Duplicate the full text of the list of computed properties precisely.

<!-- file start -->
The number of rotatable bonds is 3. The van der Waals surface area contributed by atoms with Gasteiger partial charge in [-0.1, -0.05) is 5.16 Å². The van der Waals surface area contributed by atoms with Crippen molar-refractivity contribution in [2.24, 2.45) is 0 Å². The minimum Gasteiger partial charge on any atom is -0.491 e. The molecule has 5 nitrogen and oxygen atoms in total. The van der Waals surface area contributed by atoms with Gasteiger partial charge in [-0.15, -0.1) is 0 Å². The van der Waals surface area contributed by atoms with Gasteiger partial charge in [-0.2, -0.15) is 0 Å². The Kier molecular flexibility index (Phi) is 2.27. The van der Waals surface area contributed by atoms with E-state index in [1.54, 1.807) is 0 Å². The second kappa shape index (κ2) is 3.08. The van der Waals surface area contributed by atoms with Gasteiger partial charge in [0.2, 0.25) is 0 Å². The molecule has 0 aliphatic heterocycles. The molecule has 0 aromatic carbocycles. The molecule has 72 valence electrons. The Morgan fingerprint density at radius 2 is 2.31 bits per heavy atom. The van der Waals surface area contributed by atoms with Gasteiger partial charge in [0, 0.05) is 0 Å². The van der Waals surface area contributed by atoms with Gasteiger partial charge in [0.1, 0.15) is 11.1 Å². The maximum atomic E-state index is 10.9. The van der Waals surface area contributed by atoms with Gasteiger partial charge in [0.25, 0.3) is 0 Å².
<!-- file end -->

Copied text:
The number of rotatable bonds is 3. The van der Waals surface area contributed by atoms with Gasteiger partial charge in [-0.1, -0.05) is 5.16 Å². The van der Waals surface area contributed by atoms with Crippen molar-refractivity contribution in [2.24, 2.45) is 0 Å². The minimum Gasteiger partial charge on any atom is -0.491 e. The molecule has 5 nitrogen and oxygen atoms in total. The van der Waals surface area contributed by atoms with Gasteiger partial charge in [-0.15, -0.1) is 0 Å². The van der Waals surface area contributed by atoms with Gasteiger partial charge in [-0.2, -0.15) is 0 Å². The Kier molecular flexibility index (Phi) is 2.27. The van der Waals surface area contributed by atoms with E-state index in [1.54, 1.807) is 0 Å². The second kappa shape index (κ2) is 3.08. The van der Waals surface area contributed by atoms with Gasteiger partial charge in [0.2, 0.25) is 0 Å². The molecule has 0 aliphatic heterocycles. The molecule has 0 aromatic carbocycles. The molecule has 72 valence electrons. The Morgan fingerprint density at radius 2 is 2.31 bits per heavy atom. The van der Waals surface area contributed by atoms with Gasteiger partial charge in [0, 0.05) is 0 Å². The van der Waals surface area contributed by atoms with Gasteiger partial charge in [0.1, 0.15) is 11.1 Å². The maximum atomic E-state index is 10.9. The van der Waals surface area contributed by atoms with Gasteiger partial charge in [0.25, 0.3) is 0 Å².